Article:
Peter M. Klismet’s book FBI DIARY: home grown terror starts in Colorado. On May 29, 1998 Cortez police officer Dale Dewain Claxton was filling in for another patrolman. They’d traded days so each could attend to personal affairs. It wasn’t anything unusual to do. This was done to help out a fellow officer and was quite routine.
The story of how officer Claxton died is famous. Just google his name and will find the story of how he was ambushed, taken by complete surprise, seatbelt on, shot 18 times in an attack that lasted less than 10 seconds.
Peter Klismet, who has guest blogged here on DCC, describes this awful story from his point of view. He gives us the story in detail and in chronological order. It is a complex story. The three armed fugitives had the advantage of knowing where they were going. The pursuing officers did not know where they were going. But aside from that and the trauma of losing Dale, they faced a chase in which the description (model, make, and colour) of the get-away car changed constantly. It was either a flatbed truck or a truck without a flatbed and as to colour, it was white or orange.
Nobody was purposely feeding the authorities false information. It just happened to fast. The three men changed cars and direction often. Everywhere they met civilians they shot in the air as a warning or pointed at people. “The three seemed to be providing a warning to those ahead and making their presence known. The obvious intent was to clear everyone from their escape path. They displayed no interest in shooting at any of the numerous townspeople who heard the gunfire and came out of businesses to discover what was going on in their part of the city.” But it left many eye witnesses so traumatized that giving a correct description was almost too much to ask.
Peter Klismet follows the chase as it unfolds and lets the participants tell us their story. He starts with himself as he arrived without knowing anything. He describes his briefing and we see the many gaps in the information he was given. After that we hear from witnesses, first responders, etc. to tell their stories.
Where were these three fugitives going? Why had they stolen a water truck? The author gives us three options.
- Robbing the Ute Mountain casino on the Indian Reservation about twelve miles from Cortez
- Robbing a money truck travelling up the highway towards Cortez or,
- Blowing up Glen Canyon Dam
The author gives us details for each option including things said, items found, and writings received by other people. However, for the author the first option seemed the most likely: robbing the Ute Mountain casino in the small town of Towaoc, Arizona.
The stolen water truck could be used to ram their way inside the casino. The truck was strong enough to take down a wall. The water truck as get-away car gave them an impenetrable barrier with police in pursuit. The metal cylinder would stop bullets from hitting them. The water truck, big as it was, could drive on any surface.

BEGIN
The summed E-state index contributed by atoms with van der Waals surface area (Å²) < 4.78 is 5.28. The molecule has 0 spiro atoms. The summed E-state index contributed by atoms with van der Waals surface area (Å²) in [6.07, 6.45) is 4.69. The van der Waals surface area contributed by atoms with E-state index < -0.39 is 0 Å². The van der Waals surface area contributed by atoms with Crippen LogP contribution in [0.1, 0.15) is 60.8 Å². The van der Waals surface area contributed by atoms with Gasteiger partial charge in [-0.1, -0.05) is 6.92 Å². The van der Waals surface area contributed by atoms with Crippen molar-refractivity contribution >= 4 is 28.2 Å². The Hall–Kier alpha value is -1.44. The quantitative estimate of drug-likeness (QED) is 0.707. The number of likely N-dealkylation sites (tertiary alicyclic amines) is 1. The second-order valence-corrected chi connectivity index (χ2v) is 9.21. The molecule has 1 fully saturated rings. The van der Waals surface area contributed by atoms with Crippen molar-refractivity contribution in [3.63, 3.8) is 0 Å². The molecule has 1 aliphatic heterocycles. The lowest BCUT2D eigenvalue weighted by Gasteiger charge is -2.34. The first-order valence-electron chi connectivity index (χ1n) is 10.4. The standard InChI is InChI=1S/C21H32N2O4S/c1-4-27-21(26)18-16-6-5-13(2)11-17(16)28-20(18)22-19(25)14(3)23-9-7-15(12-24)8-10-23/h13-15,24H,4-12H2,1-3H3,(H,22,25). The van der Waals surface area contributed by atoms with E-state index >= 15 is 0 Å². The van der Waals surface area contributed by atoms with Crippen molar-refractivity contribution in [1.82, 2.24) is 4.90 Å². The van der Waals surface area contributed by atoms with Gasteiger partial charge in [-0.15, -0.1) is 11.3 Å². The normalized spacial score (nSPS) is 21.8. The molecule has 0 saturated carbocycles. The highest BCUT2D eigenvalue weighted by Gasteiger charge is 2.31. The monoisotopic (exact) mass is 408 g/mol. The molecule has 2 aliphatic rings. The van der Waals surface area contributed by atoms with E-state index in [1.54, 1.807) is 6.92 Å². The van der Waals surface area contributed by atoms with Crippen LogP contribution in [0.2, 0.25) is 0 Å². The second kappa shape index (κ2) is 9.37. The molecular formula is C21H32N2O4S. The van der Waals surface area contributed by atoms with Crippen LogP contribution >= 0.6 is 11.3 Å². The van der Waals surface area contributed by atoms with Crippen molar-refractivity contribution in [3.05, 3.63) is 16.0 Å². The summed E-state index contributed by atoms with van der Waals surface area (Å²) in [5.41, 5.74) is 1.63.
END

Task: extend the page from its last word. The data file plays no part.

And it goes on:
Peter Klismet concludes that in “all probability, Jason McVean, Robert Mason, and Alan “Monte” Pilon had relegated themselves to the lowly status of common thieves. They were hardly terrorists, at least in the conventional sense of the word. And were it not for the intervention of an officer trying to perform his normal duties, they probably would have succeeded.”
This book is highly recommended reading for those interested in true crime and especially how afterwards was determined what happened to the three fugitives.
Rest in peace Officer Dale Dewain Claxton.
About the Author: Peter Klismet served his country with two tours in Vietnam on submarines. Following military service, he earned a college degree, and then worked for the Ventura Police Department in Southern California. While there, he attended graduate school, earning two master’s degrees. He was offered and accepted an appointment as a Special Agent of the Federal Bureau of Investigation.
In a twenty-year career with the FBI, the author was highly-decorated, served with distinction in three field offices, and received many awards and recognition from the FBI. Pete was selected to be one of the original ‘profilers’ for the FBI, perhaps the FBI’s most famed unit. Before his retirement, he was named the National Law Enforcement Officer of the Year.
Following his retirement, he accepted a position as an Associate Professor and Department Chair of a college Criminal Justice program. Having now retired from that, Pete and his wife Nancy live in Colorado Springs, Colorado.
- Photography was provided by Peter Klismet and is used with permission.
- I received a PDF copy of this book in exchange for an honest review.